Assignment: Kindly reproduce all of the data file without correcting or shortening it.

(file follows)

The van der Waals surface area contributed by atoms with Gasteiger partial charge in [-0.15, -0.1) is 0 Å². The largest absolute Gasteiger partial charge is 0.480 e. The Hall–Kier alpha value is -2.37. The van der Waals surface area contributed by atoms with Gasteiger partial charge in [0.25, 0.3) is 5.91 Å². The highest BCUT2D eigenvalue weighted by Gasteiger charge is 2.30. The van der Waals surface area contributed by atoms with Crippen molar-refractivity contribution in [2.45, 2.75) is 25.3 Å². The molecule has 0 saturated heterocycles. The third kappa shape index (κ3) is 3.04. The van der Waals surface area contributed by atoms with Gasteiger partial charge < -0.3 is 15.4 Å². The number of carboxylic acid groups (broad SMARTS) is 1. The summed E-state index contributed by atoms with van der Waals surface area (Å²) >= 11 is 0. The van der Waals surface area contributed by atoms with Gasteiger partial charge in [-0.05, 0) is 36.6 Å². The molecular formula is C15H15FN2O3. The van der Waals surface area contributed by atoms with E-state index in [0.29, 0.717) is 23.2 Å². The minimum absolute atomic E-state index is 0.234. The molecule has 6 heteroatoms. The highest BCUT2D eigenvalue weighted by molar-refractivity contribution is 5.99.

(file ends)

The van der Waals surface area contributed by atoms with Gasteiger partial charge in [-0.15, -0.1) is 0 Å². The largest absolute Gasteiger partial charge is 0.480 e. The Hall–Kier alpha value is -2.37. The van der Waals surface area contributed by atoms with Gasteiger partial charge in [0.25, 0.3) is 5.91 Å². The highest BCUT2D eigenvalue weighted by Gasteiger charge is 2.30. The van der Waals surface area contributed by atoms with Crippen molar-refractivity contribution in [2.45, 2.75) is 25.3 Å². The molecule has 0 saturated heterocycles. The third kappa shape index (κ3) is 3.04. The van der Waals surface area contributed by atoms with Gasteiger partial charge < -0.3 is 15.4 Å². The number of carboxylic acid groups (broad SMARTS) is 1. The summed E-state index contributed by atoms with van der Waals surface area (Å²) >= 11 is 0. The van der Waals surface area contributed by atoms with Gasteiger partial charge in [-0.05, 0) is 36.6 Å². The molecular formula is C15H15FN2O3. The van der Waals surface area contributed by atoms with E-state index in [0.29, 0.717) is 23.2 Å². The minimum absolute atomic E-state index is 0.234. The molecule has 6 heteroatoms. The highest BCUT2D eigenvalue weighted by molar-refractivity contribution is 5.99.